Wagner on Liability Rules for the Digital Age – Aiming for the Brussels Effect

Gerhard Wagner (Humboldt University School of Law; University of Chicago Law School) has posted “Liability Rules for the Digital Age – Aiming for the Brussels Effect” on SSRN. Here is the abstract:

With legislative proposals for two directives published in September 2022, the EU Commission aims to adapt the existing liability system to the challenges posed by digitalization. One of the proposals remains related and limited to liability for artificially intelligent systems, but the other contains nothing less than a full revision of the 1985 Product Liability Directive which lies at the heart of European tort law. Whereas the current Product Liability Directive largely followed the model of U.S. law, the revised version breaks new ground. It does not limit itself to the expansion of the concept of product to include intangible digital goods such as software and data as well related services, important enough in itself, but also targets the new intermediaries of e-commerce as liable parties. With all of that, the proposal for a new product liability directive is a great leap forward and has the potential to grow into a worldwide benchmark in the field. In comparison, the proposal of a directive on AI liability is much harder to assess. It remains questionable whether a second directive is actually needed at this stage of the technological development.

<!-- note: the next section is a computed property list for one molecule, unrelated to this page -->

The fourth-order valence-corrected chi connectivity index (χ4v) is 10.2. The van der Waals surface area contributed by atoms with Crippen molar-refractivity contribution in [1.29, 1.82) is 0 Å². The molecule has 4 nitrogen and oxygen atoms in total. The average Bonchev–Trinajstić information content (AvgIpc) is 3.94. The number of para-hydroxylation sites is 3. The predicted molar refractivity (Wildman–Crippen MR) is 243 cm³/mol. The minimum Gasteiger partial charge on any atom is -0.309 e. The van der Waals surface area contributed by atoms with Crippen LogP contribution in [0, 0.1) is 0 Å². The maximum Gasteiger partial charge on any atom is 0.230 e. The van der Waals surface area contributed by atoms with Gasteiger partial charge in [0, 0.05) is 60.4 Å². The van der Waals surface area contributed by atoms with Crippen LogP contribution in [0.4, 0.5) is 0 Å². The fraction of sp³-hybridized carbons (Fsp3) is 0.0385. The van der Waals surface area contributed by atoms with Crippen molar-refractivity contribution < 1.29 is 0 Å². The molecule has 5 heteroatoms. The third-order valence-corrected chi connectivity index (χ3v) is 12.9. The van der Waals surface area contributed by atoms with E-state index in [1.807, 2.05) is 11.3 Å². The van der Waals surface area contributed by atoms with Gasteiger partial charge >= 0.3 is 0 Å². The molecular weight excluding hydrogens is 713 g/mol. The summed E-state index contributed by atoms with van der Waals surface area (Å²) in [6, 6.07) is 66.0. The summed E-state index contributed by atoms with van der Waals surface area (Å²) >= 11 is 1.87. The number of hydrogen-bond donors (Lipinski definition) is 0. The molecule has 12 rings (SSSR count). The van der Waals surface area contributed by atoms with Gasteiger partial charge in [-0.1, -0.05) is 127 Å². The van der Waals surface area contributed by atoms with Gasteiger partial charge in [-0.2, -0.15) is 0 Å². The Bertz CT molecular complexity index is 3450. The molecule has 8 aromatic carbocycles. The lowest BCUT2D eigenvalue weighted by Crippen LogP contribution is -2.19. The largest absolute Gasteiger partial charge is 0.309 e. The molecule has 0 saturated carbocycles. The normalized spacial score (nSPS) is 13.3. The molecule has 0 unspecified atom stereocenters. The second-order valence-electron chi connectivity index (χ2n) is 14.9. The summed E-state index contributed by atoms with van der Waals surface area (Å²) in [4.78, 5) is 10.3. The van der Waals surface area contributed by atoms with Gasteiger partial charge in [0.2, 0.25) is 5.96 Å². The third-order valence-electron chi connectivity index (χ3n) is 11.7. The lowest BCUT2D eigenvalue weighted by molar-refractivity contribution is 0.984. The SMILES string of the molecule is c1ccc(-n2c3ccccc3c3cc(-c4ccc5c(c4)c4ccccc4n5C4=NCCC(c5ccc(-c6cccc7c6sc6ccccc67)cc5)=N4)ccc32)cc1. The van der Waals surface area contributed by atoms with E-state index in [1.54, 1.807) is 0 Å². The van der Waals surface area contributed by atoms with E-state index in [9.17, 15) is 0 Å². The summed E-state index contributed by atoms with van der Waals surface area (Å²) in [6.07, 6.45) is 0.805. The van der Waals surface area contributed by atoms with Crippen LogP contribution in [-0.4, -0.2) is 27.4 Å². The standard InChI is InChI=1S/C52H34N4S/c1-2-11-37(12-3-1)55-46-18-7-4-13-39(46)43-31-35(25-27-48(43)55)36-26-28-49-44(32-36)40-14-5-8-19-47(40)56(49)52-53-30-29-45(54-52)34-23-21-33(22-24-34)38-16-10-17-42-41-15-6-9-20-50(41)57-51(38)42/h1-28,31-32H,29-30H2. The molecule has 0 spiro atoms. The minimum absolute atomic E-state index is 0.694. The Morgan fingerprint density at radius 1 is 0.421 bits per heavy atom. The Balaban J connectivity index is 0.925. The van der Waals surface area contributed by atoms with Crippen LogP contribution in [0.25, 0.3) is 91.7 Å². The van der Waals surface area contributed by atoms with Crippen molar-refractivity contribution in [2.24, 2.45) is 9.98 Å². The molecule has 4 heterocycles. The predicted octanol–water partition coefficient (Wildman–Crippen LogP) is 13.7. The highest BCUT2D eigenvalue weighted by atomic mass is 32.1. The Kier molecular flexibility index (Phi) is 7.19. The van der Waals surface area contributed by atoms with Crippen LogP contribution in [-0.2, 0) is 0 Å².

Tasioulas on The Rule of Algorithm and the Rule of Law

John Tasioulas (Oxford) has posted “The Rule of Algorithm and the Rule of Law” (Vienna Lectures on Legal Philosophy (2023) on SSRN. Here is the abstract:

Can AI adjudicative tools in principle better enable us to achieve the rule of law by replacing judges? This article argues that answers to this question have been excessively focussed on ‘output’ dimensions of the rule of law – such as conformity of decisions with the applicable law – at the expense of vital ‘process’ considerations such as explainability, answerability, and reciprocity. These process considerations do not by themselves warrant the conclusion that AI adjudicative tools can never, in any context, properly replace human judges. But they help bring out the complexity of the issues – and the potential costs – that are involved in this domain.

Soh on Legal Dispositionism and Artificially-Intelligent Attributions

Jerrold Soh (Singapore Management University – Yong Pung How School of Law) has posted “Legal Dispositionism and Artificially-Intelligent Attributions” (Legal Studies, forthcoming) on SSRN. Here is the abstract:

It is often said that because an artificially-intelligent (AI) system acts autonomously, its makers cannot easily be faulted should the system’s actions harm. Since the system cannot be held liable on its own account either, existing laws expose victims to accountability gaps and require reform. Drawing on attribution theory, however, this article argues that the ‘autonomy’ that law tends to ascribe to AI is premised less on fact than science fiction. Specifically, the folk dispositionism which demonstrably underpins the legal discourse on AI liability, personality, publications, and inventions, leads us towards problematic legal outcomes. Examining the technology and terminology driving contemporary AI systems, the article contends that AI systems are better conceptualised as situational characters whose actions remain constrained by their programming, and that properly viewing AI as such illuminates how existing legal doctrines could be sensibly applied to AI. In this light, the article advances a framework for re-conceptualising AI.